My CAPE10 based IPS

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Park
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Joined: Sat Nov 06, 2010 4:56 pm

Re: My CAPE10 based IPS

Post by Park » Sun Sep 30, 2018 11:31 am

The following summarizes previous posts by me on this thread.

https://www.starcapital.de/fileadmin/us ... imling.pdf

See Fig. 6. When CAPE less than 10, historical real returns over the next 10-15 years have been a minimum of 5%. When CAPE greater than 50, returns have been negative on average. If you exclude the Danish and Swedish stock markets, returns have been modest at best, when CAPE greater than 40. For a well diversified investor, I question how relevant the data from the Danish and Swedish stock markets is. For them, the S&P500 data is more appropriate. When S&P500 CAPE is more than 40, there hasn't been a positive return.

The following is from Figure 8.

All data is in local currency, adjusted for inflation and takes into account dividends.

The following is maximum drawdown in relationship to CAPE, using CAPE data from all countries.
CAPE 0-10, average maximum drawdown over the next 3 years is -5.7%, average maximum drawdown over the next 15 years is -5.2%
10-15, -8.8%, -11.1%
15-20, -12.4%, -13.6%
20-25, -18.1%, -23.1%
25-30, -22.3%, -27.5%
30+, -28.8%, -39.5%

More emphasis is given on the returns associated with high valuations, than on the risk associated with such valuations. The disparity in risk adjusted returns, at extremes of valuation, is not small.



viewtopic.php?f=10&t=251522

" Stocks have had remarkably consistent 5%-6% real returns over four centuries."

The above is from a Bogleheads thread started by SimpleGift.

Assume a PE10 of 40. Based on the CAPE model, the predicted real return is 2.69%, or about half the historical average. Stocks have to do about double what the model predicts to get the historical average. And the risk of exposure to a bear market has gone up considerably.




The criticism of moving goal posts has been raised, and it's a legitimate one. My response is as follows. Investors expect an equity risk premium. When you own an asset that could lose half of its value in 2 years, you expect one. Goal posts may change, but I doubt that the equity risk premium will disappear. How much of an equity risk premium is necessary for investors to put money in stocks. My bet is that an expected real return of less than 2.7% is not enough. In part, that conclusion is based on historical data.


A reasonable criticism is how accurate is return based on CAPE? When you look at CAPE in general, not very accurate. But when you look at CAPE at extremes, not too bad. However, that is based completely on historical data :-).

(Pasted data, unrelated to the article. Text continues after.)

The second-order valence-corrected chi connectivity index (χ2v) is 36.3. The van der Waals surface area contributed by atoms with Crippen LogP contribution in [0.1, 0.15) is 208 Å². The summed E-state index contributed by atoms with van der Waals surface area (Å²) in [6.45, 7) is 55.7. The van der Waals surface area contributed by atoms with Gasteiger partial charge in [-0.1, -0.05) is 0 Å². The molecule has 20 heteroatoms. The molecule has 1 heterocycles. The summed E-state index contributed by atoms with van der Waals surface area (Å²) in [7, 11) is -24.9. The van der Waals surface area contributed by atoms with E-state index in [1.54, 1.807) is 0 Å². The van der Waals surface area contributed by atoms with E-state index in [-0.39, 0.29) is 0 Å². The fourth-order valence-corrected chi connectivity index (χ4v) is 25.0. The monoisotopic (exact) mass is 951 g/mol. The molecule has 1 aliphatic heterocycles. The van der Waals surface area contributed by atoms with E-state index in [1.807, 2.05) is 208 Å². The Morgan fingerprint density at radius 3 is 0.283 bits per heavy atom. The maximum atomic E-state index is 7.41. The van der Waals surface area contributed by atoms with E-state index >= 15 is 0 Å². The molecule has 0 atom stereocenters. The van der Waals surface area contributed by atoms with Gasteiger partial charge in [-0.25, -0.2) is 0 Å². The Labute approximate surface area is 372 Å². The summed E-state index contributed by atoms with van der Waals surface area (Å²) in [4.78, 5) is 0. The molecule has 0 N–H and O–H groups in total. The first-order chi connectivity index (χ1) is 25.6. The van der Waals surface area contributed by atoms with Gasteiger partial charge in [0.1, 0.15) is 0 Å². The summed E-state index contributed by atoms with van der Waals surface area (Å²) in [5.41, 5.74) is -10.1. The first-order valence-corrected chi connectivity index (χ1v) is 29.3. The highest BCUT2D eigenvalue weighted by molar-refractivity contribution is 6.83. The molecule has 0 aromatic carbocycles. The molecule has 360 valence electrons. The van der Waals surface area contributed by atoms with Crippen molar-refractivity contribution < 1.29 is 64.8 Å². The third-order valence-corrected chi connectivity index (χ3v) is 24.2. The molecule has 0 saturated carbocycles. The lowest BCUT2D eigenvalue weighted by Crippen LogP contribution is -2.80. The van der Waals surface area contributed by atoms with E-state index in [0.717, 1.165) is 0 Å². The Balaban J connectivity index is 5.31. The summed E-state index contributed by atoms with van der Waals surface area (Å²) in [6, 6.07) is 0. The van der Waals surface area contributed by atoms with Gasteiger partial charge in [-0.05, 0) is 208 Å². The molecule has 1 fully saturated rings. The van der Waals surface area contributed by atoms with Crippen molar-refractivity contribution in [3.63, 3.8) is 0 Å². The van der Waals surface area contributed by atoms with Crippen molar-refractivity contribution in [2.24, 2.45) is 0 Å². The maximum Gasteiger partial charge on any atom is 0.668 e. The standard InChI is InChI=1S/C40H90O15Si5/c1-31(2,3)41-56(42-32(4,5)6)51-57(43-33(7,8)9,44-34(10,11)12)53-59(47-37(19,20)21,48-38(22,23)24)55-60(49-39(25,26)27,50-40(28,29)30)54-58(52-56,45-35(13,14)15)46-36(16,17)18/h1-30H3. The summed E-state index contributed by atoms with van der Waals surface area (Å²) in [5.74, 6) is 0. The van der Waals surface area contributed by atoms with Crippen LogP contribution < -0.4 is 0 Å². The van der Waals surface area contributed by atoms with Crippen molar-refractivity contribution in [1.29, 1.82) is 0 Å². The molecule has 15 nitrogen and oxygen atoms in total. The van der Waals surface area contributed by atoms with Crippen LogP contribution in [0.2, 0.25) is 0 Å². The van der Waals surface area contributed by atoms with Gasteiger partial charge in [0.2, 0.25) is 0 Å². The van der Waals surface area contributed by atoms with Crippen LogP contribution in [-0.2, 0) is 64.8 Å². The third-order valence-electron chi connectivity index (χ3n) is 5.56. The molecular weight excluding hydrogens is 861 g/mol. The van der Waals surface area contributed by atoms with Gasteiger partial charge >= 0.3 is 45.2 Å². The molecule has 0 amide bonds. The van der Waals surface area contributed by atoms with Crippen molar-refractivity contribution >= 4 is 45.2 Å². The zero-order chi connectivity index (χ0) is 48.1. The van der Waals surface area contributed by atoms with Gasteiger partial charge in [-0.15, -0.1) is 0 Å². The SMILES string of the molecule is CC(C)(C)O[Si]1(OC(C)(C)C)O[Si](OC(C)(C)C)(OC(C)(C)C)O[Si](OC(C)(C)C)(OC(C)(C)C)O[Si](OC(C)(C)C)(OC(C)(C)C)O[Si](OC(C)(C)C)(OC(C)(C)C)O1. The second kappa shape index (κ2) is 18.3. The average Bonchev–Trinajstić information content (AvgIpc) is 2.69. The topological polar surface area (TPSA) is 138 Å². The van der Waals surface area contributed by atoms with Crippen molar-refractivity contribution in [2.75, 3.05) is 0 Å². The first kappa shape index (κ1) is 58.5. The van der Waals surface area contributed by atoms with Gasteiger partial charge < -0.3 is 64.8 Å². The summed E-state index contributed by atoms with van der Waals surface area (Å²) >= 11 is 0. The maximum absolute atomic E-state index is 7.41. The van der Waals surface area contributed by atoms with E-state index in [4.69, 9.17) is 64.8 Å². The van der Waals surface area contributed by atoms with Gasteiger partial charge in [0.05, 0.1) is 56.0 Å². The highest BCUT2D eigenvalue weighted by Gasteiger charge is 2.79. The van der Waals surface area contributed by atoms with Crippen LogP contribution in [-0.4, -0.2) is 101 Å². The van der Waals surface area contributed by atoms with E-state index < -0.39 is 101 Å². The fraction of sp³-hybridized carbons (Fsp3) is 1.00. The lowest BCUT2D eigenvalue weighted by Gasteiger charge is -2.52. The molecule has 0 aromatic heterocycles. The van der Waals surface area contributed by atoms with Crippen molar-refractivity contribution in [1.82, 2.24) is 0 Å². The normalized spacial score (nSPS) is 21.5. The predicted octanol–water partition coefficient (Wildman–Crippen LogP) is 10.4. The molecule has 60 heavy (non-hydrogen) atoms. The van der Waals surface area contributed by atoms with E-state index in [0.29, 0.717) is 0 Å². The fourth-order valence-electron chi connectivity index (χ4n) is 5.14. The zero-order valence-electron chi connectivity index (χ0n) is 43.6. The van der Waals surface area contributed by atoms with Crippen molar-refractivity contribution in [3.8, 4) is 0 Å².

The following is a digression. CAPE has its greatest ability to predict over 10-15 year time horizons. And that's a similar horizon that someone using leverage should have. Present US CAPE is around 33.4, for an expected return of 3.21%. With the cost of leverage subtracted from that, returns using leverage might be low at best.

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siamond
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Re: My CAPE10 based IPS

Post by siamond » Sun Sep 30, 2018 6:32 pm

staythecourse wrote:
Sun Sep 30, 2018 10:27 am
Now here comes the problem. Those tails are derived from knowing the results of the ENTIRE data set to now. The guy in late 1990's only had the data UP to his time period. He did not have the resulting fall out AFTER the late 1990's showing PE>30's was a disaster.
Totally agreed, way too many CAPE studies fall in this trap of using ex post data to compute thresholds, and then backtest with such thresholds determined from the entire data set. Please note that the simulations I ran in this thread did not use *any* ex post data, all thresholds are recomputed year over year, solely based on ex ante data.

Park
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Joined: Sat Nov 06, 2010 4:56 pm

Re: My CAPE10 based IPS

Post by Park » Sun Sep 30, 2018 7:55 pm

siamond wrote:
Sun Sep 30, 2018 6:32 pm
staythecourse wrote:
Sun Sep 30, 2018 10:27 am
Now here comes the problem. Those tails are derived from knowing the results of the ENTIRE data set to now. The guy in late 1990's only had the data UP to his time period. He did not have the resulting fall out AFTER the late 1990's showing PE>30's was a disaster.
Totally agreed, way too many CAPE studies fall in this trap of using ex post data to compute thresholds, and then backtest with such thresholds determined from the entire data set. Please note that the simulations I ran in this thread did not use *any* ex post data, all thresholds are recomputed year over year, solely based on ex ante data.
The question is how good does CAPE predict real return, and that is based on historical data. The study I cite from Star Capital is based on 17 countries For 12, the data is based on 34 year market histories, with a starting date of Dec 1979. For 5 countries, the time period is less, with a minimum of around 20 years. We have historical data from CAPE of 4.0 to 91.5. I doubt that the range of CAPE will appreciably increase with time. If markets are becoming more efficient with time, the range might lessen. And at extreme valuations, CAPE has shown historically some ability to predict 10-15 year real return.

Park
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Joined: Sat Nov 06, 2010 4:56 pm

Re: My CAPE10 based IPS

Post by Park » Mon Oct 01, 2018 2:22 pm

https://www.etf.com/sections/swedroe-un ... nopaging=1

"the Nikkei Index peaked at 38,916 on Dec. 29, 1989. It finally reached its low of 7,054 on March 10, 2009. And at about 23,400 (its level on Sept. 18, 2018), it is still down about 40% from its peak almost 29 years later."

The above concisely states why I am interested in valuation based market timing.

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